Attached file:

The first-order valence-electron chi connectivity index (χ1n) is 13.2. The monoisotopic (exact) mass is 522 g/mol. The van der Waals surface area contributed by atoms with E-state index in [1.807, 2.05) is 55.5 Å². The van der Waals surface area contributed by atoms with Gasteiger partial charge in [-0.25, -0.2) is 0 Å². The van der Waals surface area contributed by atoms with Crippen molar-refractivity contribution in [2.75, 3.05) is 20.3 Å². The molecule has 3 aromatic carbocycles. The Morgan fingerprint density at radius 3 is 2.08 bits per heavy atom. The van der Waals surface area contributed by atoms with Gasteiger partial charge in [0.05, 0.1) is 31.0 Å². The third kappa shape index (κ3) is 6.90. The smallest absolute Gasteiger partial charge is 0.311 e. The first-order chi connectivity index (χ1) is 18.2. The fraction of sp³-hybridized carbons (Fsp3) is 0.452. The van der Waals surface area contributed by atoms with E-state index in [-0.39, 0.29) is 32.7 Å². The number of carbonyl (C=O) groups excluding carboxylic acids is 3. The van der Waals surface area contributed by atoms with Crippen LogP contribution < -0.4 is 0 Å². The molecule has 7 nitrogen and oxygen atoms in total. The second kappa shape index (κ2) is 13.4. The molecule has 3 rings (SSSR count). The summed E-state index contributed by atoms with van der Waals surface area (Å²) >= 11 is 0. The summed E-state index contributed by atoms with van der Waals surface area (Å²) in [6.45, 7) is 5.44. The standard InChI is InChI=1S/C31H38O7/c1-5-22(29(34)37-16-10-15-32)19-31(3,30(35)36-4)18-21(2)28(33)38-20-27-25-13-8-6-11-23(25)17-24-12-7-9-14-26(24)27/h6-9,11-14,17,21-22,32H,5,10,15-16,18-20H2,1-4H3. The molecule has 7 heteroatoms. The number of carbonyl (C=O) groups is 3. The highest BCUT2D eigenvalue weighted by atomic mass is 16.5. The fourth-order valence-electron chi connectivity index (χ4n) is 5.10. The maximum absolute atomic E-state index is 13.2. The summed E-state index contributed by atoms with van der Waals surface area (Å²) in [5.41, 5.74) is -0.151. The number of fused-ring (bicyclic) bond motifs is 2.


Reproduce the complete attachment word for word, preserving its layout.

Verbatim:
The first-order valence-electron chi connectivity index (χ1n) is 13.2. The monoisotopic (exact) mass is 522 g/mol. The van der Waals surface area contributed by atoms with E-state index in [1.807, 2.05) is 55.5 Å². The van der Waals surface area contributed by atoms with Gasteiger partial charge in [-0.25, -0.2) is 0 Å². The van der Waals surface area contributed by atoms with Crippen molar-refractivity contribution in [2.75, 3.05) is 20.3 Å². The molecule has 3 aromatic carbocycles. The Morgan fingerprint density at radius 3 is 2.08 bits per heavy atom. The van der Waals surface area contributed by atoms with Gasteiger partial charge in [0.05, 0.1) is 31.0 Å². The third kappa shape index (κ3) is 6.90. The smallest absolute Gasteiger partial charge is 0.311 e. The first-order chi connectivity index (χ1) is 18.2. The fraction of sp³-hybridized carbons (Fsp3) is 0.452. The van der Waals surface area contributed by atoms with E-state index in [-0.39, 0.29) is 32.7 Å². The number of carbonyl (C=O) groups excluding carboxylic acids is 3. The van der Waals surface area contributed by atoms with Crippen LogP contribution < -0.4 is 0 Å². The molecule has 7 nitrogen and oxygen atoms in total. The second kappa shape index (κ2) is 13.4. The molecule has 3 rings (SSSR count). The summed E-state index contributed by atoms with van der Waals surface area (Å²) >= 11 is 0. The summed E-state index contributed by atoms with van der Waals surface area (Å²) in [6.45, 7) is 5.44. The standard InChI is InChI=1S/C31H38O7/c1-5-22(29(34)37-16-10-15-32)19-31(3,30(35)36-4)18-21(2)28(33)38-20-27-25-13-8-6-11-23(25)17-24-12-7-9-14-26(24)27/h6-9,11-14,17,21-22,32H,5,10,15-16,18-20H2,1-4H3. The molecule has 7 heteroatoms. The number of carbonyl (C=O) groups is 3. The highest BCUT2D eigenvalue weighted by atomic mass is 16.5. The fourth-order valence-electron chi connectivity index (χ4n) is 5.10. The maximum absolute atomic E-state index is 13.2. The summed E-state index contributed by atoms with van der Waals surface area (Å²) in [5.41, 5.74) is -0.151. The number of fused-ring (bicyclic) bond motifs is 2.